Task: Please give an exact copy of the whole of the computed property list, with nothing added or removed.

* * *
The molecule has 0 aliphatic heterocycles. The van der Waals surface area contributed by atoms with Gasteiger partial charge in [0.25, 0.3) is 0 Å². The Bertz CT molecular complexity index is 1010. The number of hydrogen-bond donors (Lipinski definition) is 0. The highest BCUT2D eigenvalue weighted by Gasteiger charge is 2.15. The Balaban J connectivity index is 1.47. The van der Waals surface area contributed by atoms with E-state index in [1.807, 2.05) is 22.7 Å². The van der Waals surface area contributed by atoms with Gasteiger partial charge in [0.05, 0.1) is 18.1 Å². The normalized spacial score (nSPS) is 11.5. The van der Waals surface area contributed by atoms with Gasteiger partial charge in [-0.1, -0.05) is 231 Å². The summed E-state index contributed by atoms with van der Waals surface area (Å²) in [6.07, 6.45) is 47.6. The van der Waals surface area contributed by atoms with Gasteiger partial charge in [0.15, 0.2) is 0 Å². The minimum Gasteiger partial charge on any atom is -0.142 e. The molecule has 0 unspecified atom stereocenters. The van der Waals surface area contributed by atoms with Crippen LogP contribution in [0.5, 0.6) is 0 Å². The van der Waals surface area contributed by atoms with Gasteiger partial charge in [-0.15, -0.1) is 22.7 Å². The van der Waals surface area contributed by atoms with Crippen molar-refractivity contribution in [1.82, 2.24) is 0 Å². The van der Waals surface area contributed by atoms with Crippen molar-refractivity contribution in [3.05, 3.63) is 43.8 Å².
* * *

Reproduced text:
The molecule has 0 aliphatic heterocycles. The van der Waals surface area contributed by atoms with Gasteiger partial charge in [0.25, 0.3) is 0 Å². The Bertz CT molecular complexity index is 1010. The number of hydrogen-bond donors (Lipinski definition) is 0. The highest BCUT2D eigenvalue weighted by Gasteiger charge is 2.15. The Balaban J connectivity index is 1.47. The van der Waals surface area contributed by atoms with E-state index in [1.807, 2.05) is 22.7 Å². The van der Waals surface area contributed by atoms with Gasteiger partial charge in [0.05, 0.1) is 18.1 Å². The normalized spacial score (nSPS) is 11.5. The van der Waals surface area contributed by atoms with Gasteiger partial charge in [-0.1, -0.05) is 231 Å². The summed E-state index contributed by atoms with van der Waals surface area (Å²) in [6.07, 6.45) is 47.6. The van der Waals surface area contributed by atoms with Gasteiger partial charge in [0.15, 0.2) is 0 Å². The minimum Gasteiger partial charge on any atom is -0.142 e. The molecule has 0 unspecified atom stereocenters. The van der Waals surface area contributed by atoms with Crippen LogP contribution in [0.5, 0.6) is 0 Å². The van der Waals surface area contributed by atoms with Gasteiger partial charge in [-0.15, -0.1) is 22.7 Å². The van der Waals surface area contributed by atoms with Crippen molar-refractivity contribution in [1.82, 2.24) is 0 Å². The van der Waals surface area contributed by atoms with Crippen molar-refractivity contribution in [3.05, 3.63) is 43.8 Å².